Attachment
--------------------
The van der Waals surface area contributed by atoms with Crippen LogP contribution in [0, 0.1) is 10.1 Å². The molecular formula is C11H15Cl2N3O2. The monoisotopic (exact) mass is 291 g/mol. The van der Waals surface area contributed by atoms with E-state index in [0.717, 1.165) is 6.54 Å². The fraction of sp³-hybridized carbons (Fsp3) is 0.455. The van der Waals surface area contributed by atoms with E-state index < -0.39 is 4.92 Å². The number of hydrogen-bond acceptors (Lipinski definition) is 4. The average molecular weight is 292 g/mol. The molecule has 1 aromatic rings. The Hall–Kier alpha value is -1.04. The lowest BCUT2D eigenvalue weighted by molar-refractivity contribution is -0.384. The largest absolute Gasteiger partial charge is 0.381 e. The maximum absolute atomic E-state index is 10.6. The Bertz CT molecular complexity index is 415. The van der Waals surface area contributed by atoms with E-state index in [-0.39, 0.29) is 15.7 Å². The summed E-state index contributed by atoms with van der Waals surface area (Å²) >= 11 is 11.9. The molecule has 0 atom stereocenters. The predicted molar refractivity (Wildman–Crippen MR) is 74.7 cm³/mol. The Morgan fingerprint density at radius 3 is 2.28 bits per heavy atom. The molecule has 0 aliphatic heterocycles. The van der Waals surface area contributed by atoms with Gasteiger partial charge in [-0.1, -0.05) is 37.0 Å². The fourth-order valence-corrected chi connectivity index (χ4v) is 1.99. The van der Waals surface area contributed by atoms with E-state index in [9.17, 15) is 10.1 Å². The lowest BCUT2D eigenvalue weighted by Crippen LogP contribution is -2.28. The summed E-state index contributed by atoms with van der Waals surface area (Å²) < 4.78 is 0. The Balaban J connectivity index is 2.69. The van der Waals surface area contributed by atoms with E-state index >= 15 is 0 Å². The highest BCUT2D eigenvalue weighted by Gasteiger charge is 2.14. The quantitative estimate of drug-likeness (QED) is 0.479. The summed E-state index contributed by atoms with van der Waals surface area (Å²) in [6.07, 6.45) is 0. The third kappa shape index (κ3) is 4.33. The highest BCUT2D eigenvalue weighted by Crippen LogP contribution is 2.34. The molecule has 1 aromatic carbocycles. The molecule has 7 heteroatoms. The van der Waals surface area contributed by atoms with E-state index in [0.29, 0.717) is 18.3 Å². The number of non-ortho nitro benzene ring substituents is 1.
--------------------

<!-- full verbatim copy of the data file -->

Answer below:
The van der Waals surface area contributed by atoms with Crippen LogP contribution in [0, 0.1) is 10.1 Å². The molecular formula is C11H15Cl2N3O2. The monoisotopic (exact) mass is 291 g/mol. The van der Waals surface area contributed by atoms with E-state index in [0.717, 1.165) is 6.54 Å². The fraction of sp³-hybridized carbons (Fsp3) is 0.455. The van der Waals surface area contributed by atoms with E-state index < -0.39 is 4.92 Å². The number of hydrogen-bond acceptors (Lipinski definition) is 4. The average molecular weight is 292 g/mol. The molecule has 1 aromatic rings. The Hall–Kier alpha value is -1.04. The lowest BCUT2D eigenvalue weighted by molar-refractivity contribution is -0.384. The largest absolute Gasteiger partial charge is 0.381 e. The maximum absolute atomic E-state index is 10.6. The Bertz CT molecular complexity index is 415. The van der Waals surface area contributed by atoms with E-state index in [-0.39, 0.29) is 15.7 Å². The summed E-state index contributed by atoms with van der Waals surface area (Å²) >= 11 is 11.9. The molecule has 0 atom stereocenters. The predicted molar refractivity (Wildman–Crippen MR) is 74.7 cm³/mol. The Morgan fingerprint density at radius 3 is 2.28 bits per heavy atom. The molecule has 0 aliphatic heterocycles. The van der Waals surface area contributed by atoms with Gasteiger partial charge in [-0.1, -0.05) is 37.0 Å². The fourth-order valence-corrected chi connectivity index (χ4v) is 1.99. The van der Waals surface area contributed by atoms with E-state index in [9.17, 15) is 10.1 Å². The lowest BCUT2D eigenvalue weighted by Crippen LogP contribution is -2.28. The summed E-state index contributed by atoms with van der Waals surface area (Å²) < 4.78 is 0. The Balaban J connectivity index is 2.69. The van der Waals surface area contributed by atoms with E-state index >= 15 is 0 Å². The highest BCUT2D eigenvalue weighted by Gasteiger charge is 2.14. The quantitative estimate of drug-likeness (QED) is 0.479. The summed E-state index contributed by atoms with van der Waals surface area (Å²) in [6.07, 6.45) is 0. The third kappa shape index (κ3) is 4.33. The highest BCUT2D eigenvalue weighted by Crippen LogP contribution is 2.34. The molecule has 1 aromatic carbocycles. The molecule has 7 heteroatoms. The van der Waals surface area contributed by atoms with E-state index in [0.29, 0.717) is 18.3 Å². The number of non-ortho nitro benzene ring substituents is 1.